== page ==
Patrick Graham in
Sunday March 30, 2003
The JabouriI family had fled their Baghdad city centre home to stay with relatives on the southern outskirts of the city where they thought they might be safer from the bombs.
It was a mistake. A few kilometres away the Iraqi army set up the last line of defence for Baghdad. The Republican Guard began digging in shortly after the first airstrikes. Army camps sprung up on the highway and military equipment was parked beneath overpasses. The dirt road leading to the farmhouse runs along a dyke between the irrigated fields where militiamen sitting on wooden benches stop all traffic.
The US missile hit the farmhouse a short while after noon prayers. The 12 members of the extended family had gathered downstairs in the living room waiting for an announcement by the President on television. Khalid Jabouri, a 22-year-old office clerk who had just returned from work, was having a late lunch and drinking tea. His 16-year-old wife, Nahida, had just gone upstairs to brush her teeth.
The family found Nahida on the stairs, her decapitated body mangled and cut in half. Her hand with her wedding ring was intact. The couple were married just last week, they had killed a cow and invited 50 neighbours to the celebrations. They had not yet had a chance to have their wedding pictures developed. Khalid's sister Hana, 22, was also killed, her body buried beneath rubble, and his eight-year-old cousin.
'First, I carried out my little cousin, Rana - she was dead. Then I saw my sister Hana - she was dead. And I looked everywhere for my wife. And then they found her on the stairs,' said Khalid, squatting on the floor at the al-Kindy hospital in a pair of striped pyjamas, crying.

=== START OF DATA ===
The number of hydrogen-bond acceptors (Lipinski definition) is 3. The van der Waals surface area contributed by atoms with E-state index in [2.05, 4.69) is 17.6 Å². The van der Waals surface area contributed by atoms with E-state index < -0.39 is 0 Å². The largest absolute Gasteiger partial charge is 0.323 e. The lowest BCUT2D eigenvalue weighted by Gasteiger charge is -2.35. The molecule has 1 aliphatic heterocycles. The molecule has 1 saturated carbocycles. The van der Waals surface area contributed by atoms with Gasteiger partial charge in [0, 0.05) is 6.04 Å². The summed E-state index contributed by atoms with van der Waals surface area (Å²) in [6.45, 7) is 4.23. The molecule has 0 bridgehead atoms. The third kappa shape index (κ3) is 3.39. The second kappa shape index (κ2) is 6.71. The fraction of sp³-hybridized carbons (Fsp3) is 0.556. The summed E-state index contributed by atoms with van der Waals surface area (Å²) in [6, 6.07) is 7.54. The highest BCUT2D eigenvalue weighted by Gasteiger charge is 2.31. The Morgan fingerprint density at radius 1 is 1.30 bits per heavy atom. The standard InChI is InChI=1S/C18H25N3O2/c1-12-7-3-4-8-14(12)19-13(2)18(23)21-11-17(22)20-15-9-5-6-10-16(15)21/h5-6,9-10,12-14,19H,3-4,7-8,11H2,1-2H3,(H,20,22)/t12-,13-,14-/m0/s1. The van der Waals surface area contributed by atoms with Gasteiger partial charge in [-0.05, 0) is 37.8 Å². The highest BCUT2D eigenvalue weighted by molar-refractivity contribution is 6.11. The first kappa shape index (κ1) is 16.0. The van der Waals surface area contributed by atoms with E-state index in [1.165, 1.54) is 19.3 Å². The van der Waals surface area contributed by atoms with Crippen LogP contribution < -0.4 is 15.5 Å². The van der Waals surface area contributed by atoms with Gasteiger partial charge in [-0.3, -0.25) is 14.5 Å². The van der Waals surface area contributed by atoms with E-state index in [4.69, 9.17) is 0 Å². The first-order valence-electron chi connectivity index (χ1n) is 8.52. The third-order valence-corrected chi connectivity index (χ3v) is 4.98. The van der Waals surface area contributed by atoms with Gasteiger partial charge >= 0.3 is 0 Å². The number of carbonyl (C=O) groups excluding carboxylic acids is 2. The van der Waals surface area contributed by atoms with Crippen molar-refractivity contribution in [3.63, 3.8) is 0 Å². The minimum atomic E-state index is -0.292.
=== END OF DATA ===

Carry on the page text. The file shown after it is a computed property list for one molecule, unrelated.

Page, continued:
Fateha Gazi, the mother of Rana, sits on a bed in the same hospital across from her children. Her daughter Nada, 14, lies in one bed with a swollen eye and cuts all over her face. In the adjacent bed, Fateha's nine-year-old eldest son has a long wound down his left shoulder and his collar bone is broken.
Fateha takes a photo of Rana from an envelope. She's a tiny girl with large eyes smiling in a pink dress. 'She was born in 1995 but she was sick and never grew very big,' she said, looking at the picture. 'Rana had a growth hormone problem.'
Fateha begins to cry and grips her lap. 'I took you to the village because I was afraid of Bush killing you,' she tells the photo. 'And then Bush came to the village and killed you.'
Her husband Adnan Najim,
who has just arrived at the hospital in his army uniform, tries to take the
picture but she waves him away. 'Don't cry,' he says. 'God wanted her, thanks
be to God. She is with God.'